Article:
Your Brain Specs—The Hardware in Your Head

Basically, we’re a 20-watt computer operating at 1 kHz, connected to the world with 10M ethernet, with a storage capacity of somewhere from 1 TB to 2.5 PB.

I was doing some research for a different post and came across some fascinating recent research regarding brain capacity. This post is not meant to be strictly scientific but rather to show the direction and magnitude of our current understanding.

Optical Input: 10M (Cat-3 Ethernet or Bad WiFi)

From these recordings, the researchers calculated that a guinea pig retina transfers data at about 875 kilobits per second. Human retinas have about ten times as many ganglion cells, giving a “bandwidth” of 8.75 megabits per second. —New Scientist referencing a paper from the University of Pennsylvania

Hmph. It appears that my wi-fi connection is better than my eyeball. Not sure how I feel about that.

Storage: 1 Terabyte to 2.5 Petabytes (1-2,500 Apple Time Machines)

The math behind these estimates is fairly simple. The human brain contains roughly 100 billion neurons. Each of these neurons seems capable of making around 1,000 connections, representing about 1,000 potential synapses, which largely do the work of data storage. Multiply each of these 100 billion neurons by the approximately 1,000 connections it can make, and you get 100 trillion data points, or about 100 terabytes of information. —Slate Article

The 100 terabytes number assumes we operate in binary. This seems unlikely. Biology can support much higher encoding than binary. I would predict that we will discover, therefore, that our storage capacity is far beyond 100 terabytes. The way I think about this is that our brain is a giant SQL, or relational, database. Each neuron is a table, and each synapse is a primary/foreign key relationship. This is an SQL table with 100 billion tables (simple ones but still), each with 1,000 relationships—that is powerful.

Clock Speed: 1 khz: (An Old Computer)

Each neuron seems to have a “clock speed” on the order of kilohertz, which are a million times slower than gigahertz. (A smartphone’s processor speed is around 1 gigahertz.) —Slate Article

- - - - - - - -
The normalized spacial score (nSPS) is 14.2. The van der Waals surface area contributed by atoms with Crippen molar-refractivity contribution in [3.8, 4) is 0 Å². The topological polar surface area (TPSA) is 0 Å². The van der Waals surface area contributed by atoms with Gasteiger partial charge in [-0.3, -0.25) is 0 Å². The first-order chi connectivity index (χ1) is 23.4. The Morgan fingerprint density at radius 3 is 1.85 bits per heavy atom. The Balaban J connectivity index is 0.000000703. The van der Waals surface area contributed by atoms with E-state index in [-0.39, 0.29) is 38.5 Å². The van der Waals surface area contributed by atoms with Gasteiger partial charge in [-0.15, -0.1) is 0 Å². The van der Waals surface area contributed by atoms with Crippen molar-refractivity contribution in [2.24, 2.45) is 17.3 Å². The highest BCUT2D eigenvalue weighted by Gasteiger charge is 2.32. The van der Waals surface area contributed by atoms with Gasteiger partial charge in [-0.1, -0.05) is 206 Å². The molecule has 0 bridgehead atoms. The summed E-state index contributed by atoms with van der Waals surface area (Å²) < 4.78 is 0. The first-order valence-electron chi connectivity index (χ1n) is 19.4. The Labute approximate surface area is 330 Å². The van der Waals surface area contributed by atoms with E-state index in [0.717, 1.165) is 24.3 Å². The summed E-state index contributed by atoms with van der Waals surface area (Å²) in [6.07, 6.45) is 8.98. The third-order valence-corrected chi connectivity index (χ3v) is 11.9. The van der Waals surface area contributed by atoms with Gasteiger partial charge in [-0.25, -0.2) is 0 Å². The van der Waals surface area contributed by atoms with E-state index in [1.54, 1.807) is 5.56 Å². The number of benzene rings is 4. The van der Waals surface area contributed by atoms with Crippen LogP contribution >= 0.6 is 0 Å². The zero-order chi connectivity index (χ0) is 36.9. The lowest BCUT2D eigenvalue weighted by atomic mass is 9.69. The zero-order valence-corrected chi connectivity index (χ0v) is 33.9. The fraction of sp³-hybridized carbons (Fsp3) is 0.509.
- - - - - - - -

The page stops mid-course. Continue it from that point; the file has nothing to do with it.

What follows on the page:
I wonder if this accounts for lower-level reactions—the reptile brain. Maybe we’ll find that there are two modes: there is storage as described above, but then there is also some kind of solid-state memory that we access quickly for emergencies, like a solid-state drive in my MacBook Air. Overall, this seems right—we didn’t need to be good at math to run from tigers.

Energy Consumption: 20 Watts (Less than a Lightbulb)

The brain makes up 2% of a person’s weight. Despite this, even at rest, the brain consumes 20% of the body’s energy. The brain consumes energy at 10 times the rate of the rest of the body per gram of tissue. The average power consumption of a typical adult is 100 Watts and the brain consumes 20% of this making the power of the brain 20 W. —Power of a Human Brain

Two thoughts: your brain is eating up 20% of the calories you put into your body—feed it well. And two, if you hooked up a light bulb to your brain, it’d be pretty dim. Again, not sure how I feel about that.


The really novel takeaway for me is the storage. We’re wired for complex relationships and to solve problems that require relational solutions. Our ability to synthesize, not compute, is what makes the brain unique. Case in point: a lone computer will beat a human, but a human with a computer still beats a computer, no matter how powerful (for now). For a good description on where this is heading, I would recommend Average Is Over by Tyler Cowen.

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